I rescheduled the ride, asked OpenTracking to shift my order date, moved my annual leave and prepared myself for departure the following weekend. It was worth a shot.

My plan was to set off from my front door and ride to Sandwood Bay, visiting each of the sites managed by the John Muir Trust along the way – Glenridding, Glenlude, Schiehallion, Ben Nevis, Knoydart, Skye, Quinag and, finally, Sandwood Bay.

I wanted to make this a ride for people to join in on, so had hired an OpenTracking device so people could follow my route and, hopefully, donate some money, too.

Day 1 – Kendal to Glenlude (187km/ 1770m)

The garden was in full splendour, with spring in the air. On 15 May, I lifted my laden bike up the garden steps and made the first pedal strokes up the road.

My partner (now fiancée) Bo and friend, Andy, would meet me on the Kirkstone Pass for a few photographs before I really set off north. I constantly reminded myself of the tortoise and the hare as I made my way up Kirkstone Pass – a pass which sits at 430m above sea level and my highest point for the day: This is just about moving forwards, not speed.

Final rise to the top of Kirkstone. Credit: Andy Milton

After an early pitstop atop the snaking road for a slide of pizza and a goodbye, I zoomed down the other side into Patterdale to my first checkpoint: Glenridding.

Arbitrarily, I’d decided that the checkpoints would be the easiest boundary point I could ‘touch’ that the Trust managed. I met Isaac, the Glenridding Conservation Officer, for a brief chat, before making the nasty steep climb from the town to the Greenside cottages.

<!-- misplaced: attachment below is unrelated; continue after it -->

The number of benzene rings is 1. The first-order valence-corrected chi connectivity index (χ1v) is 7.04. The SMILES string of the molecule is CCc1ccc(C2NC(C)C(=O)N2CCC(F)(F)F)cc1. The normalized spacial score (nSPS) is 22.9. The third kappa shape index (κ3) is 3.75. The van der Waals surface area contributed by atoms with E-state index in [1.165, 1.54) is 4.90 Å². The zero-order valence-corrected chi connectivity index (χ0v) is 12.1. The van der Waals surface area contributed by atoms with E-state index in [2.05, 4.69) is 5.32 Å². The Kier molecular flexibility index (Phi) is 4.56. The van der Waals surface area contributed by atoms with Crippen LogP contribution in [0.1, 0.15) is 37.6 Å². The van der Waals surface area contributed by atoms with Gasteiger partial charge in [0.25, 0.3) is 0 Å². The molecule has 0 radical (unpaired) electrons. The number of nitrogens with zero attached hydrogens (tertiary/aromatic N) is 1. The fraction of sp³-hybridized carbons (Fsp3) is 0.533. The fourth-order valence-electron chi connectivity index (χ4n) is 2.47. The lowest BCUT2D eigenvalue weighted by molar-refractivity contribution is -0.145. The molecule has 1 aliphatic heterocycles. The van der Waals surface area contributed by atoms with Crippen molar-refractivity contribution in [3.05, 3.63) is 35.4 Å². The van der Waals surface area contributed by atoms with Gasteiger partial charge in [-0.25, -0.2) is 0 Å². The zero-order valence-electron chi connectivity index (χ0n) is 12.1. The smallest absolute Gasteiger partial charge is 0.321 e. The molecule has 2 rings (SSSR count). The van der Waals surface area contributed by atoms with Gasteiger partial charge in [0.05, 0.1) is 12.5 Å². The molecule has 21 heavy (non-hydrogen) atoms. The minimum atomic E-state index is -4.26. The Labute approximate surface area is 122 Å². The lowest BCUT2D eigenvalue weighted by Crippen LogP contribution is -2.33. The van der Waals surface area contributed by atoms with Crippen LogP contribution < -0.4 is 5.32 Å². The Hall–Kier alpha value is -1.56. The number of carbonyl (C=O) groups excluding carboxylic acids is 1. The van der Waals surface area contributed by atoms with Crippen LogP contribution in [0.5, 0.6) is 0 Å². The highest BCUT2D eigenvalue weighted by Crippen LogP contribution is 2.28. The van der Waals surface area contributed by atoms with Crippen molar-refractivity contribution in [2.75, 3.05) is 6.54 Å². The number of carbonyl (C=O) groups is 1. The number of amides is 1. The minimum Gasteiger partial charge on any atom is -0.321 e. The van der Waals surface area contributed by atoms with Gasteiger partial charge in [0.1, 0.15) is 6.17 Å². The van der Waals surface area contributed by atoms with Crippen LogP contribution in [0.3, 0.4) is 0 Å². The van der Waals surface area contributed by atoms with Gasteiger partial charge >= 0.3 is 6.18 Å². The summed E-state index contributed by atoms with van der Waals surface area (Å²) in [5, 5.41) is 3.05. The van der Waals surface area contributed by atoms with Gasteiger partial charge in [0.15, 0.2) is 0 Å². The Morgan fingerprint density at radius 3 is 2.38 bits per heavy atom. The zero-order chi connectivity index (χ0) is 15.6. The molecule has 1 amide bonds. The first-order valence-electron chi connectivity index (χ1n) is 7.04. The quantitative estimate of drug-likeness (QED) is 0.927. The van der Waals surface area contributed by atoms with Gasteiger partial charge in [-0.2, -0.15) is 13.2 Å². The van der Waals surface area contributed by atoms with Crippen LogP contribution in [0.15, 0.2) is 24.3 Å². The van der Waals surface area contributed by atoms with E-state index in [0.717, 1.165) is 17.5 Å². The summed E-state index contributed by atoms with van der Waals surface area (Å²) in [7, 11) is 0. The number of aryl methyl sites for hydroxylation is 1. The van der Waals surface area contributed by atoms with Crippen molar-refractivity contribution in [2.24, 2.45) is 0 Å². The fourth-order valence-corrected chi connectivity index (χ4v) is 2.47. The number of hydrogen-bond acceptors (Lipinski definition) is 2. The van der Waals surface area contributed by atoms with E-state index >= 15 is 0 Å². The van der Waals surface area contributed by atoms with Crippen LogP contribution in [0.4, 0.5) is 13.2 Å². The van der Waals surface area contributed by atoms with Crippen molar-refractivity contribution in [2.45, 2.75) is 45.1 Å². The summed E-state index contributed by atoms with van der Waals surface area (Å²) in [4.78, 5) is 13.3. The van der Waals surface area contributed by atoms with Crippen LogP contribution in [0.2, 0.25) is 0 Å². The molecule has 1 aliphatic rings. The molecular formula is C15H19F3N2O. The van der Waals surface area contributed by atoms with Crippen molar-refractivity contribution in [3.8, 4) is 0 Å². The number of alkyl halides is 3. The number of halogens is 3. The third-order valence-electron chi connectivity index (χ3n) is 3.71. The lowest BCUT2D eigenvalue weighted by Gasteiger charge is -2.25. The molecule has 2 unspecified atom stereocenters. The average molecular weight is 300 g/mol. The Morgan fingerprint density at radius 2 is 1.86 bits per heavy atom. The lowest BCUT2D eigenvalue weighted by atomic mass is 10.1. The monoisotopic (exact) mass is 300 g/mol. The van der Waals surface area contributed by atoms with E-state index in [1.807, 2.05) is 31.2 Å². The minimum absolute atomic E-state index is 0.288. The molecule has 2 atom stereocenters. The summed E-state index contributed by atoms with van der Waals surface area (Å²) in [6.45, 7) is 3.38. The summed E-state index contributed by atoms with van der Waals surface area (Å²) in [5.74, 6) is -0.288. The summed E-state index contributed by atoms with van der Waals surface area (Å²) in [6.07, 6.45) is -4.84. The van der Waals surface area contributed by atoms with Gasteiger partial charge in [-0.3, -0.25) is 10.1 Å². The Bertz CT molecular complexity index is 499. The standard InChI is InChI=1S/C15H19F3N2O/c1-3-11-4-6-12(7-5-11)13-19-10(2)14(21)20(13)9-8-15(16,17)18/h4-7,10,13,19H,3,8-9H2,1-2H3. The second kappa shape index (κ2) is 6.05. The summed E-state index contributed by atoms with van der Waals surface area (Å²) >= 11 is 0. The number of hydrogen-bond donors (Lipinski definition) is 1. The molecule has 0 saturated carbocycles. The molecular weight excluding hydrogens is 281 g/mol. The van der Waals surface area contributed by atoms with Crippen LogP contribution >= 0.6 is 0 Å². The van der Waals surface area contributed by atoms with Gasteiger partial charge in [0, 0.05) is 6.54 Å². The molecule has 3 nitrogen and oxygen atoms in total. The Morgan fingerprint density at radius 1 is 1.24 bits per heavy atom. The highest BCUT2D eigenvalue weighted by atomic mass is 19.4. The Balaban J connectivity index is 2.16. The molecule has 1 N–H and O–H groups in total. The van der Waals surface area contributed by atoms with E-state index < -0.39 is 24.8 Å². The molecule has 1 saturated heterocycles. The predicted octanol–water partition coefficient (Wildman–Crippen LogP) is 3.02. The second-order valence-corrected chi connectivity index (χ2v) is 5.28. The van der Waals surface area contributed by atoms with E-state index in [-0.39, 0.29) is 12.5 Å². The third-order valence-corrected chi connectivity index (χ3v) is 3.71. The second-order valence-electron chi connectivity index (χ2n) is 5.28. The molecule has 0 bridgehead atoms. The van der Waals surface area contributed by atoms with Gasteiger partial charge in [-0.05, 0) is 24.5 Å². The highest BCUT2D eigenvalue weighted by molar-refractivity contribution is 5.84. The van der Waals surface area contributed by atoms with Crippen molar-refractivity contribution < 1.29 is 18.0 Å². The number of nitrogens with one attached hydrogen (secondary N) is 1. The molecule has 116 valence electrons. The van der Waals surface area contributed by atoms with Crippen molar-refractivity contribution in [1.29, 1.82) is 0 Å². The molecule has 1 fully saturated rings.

Here the longest ride of the trip began. With the excitement of Kirkstone and Glenridding done, it was time for the hard miles to Glenlude in the Borders. I made my way up the roads above Ullswater, eventually joining the long farm roads into Carlisle. I was pleased my route planning paid off here: Suunto had plotted a route further west, which looked to me to do a number of turns; the route I took was on sublime, straight, fast roads all the way to the outskirts of Carlisle. Given the amount of crap roads I was likely to follow, I would take straight and easy while I could.

Isaac in Glenridding

Ask any cyclist what it’s like getting through Carlisle and they will likely use any synonym of “madness”. I laughed when I watched Jenny Graham do the same in GCN+’s Lone Rider. She said: “I feel like I have been coming out of Carlisle for, like…a month!”

After the sketchy roads of inner and outer Carlisle, I finally made it to the cycle path alongside the M74. In the run up to this ride, driving up and down the M74, I’d point out to Bo where the cycle route was and say, “It’ll be wild to say ‘I rode up this road’ after the ride”.

I will say, it ain’t the bonniest of rides; it’s just efficient. The miles churned by as I ticked off little milestones along the way, the biggest being getting into Gretna. I pulled into the cafe that sits astride the border and scoffed a fruit scone (which was on the Scottish side while the plain ones were in England) and a sandwich, and chatted to some other cyclists.